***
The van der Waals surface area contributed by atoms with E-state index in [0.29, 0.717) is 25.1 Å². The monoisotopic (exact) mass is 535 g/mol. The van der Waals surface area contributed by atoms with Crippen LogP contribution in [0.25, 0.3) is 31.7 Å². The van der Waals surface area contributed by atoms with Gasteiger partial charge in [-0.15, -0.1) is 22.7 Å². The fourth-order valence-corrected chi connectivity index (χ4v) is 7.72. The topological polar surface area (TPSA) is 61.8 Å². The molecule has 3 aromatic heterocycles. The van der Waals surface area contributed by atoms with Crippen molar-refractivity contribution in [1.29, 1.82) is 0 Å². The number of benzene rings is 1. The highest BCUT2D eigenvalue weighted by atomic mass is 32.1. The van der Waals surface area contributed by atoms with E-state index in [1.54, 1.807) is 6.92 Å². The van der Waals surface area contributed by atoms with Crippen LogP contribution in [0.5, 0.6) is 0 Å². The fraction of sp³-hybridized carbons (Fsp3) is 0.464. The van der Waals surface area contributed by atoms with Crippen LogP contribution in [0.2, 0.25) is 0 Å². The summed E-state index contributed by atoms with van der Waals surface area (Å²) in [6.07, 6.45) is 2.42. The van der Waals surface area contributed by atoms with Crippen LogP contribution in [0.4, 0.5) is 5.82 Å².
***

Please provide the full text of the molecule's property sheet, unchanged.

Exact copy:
The van der Waals surface area contributed by atoms with E-state index in [0.29, 0.717) is 25.1 Å². The monoisotopic (exact) mass is 535 g/mol. The van der Waals surface area contributed by atoms with Crippen LogP contribution in [0.25, 0.3) is 31.7 Å². The van der Waals surface area contributed by atoms with Gasteiger partial charge in [-0.15, -0.1) is 22.7 Å². The fourth-order valence-corrected chi connectivity index (χ4v) is 7.72. The topological polar surface area (TPSA) is 61.8 Å². The molecule has 3 aromatic heterocycles. The van der Waals surface area contributed by atoms with Crippen molar-refractivity contribution in [1.29, 1.82) is 0 Å². The number of benzene rings is 1. The highest BCUT2D eigenvalue weighted by atomic mass is 32.1. The van der Waals surface area contributed by atoms with E-state index in [1.54, 1.807) is 6.92 Å². The van der Waals surface area contributed by atoms with Crippen LogP contribution in [0.5, 0.6) is 0 Å². The fraction of sp³-hybridized carbons (Fsp3) is 0.464. The van der Waals surface area contributed by atoms with Crippen LogP contribution in [0.2, 0.25) is 0 Å². The summed E-state index contributed by atoms with van der Waals surface area (Å²) in [6.07, 6.45) is 2.42. The van der Waals surface area contributed by atoms with Crippen LogP contribution in [0.4, 0.5) is 5.82 Å².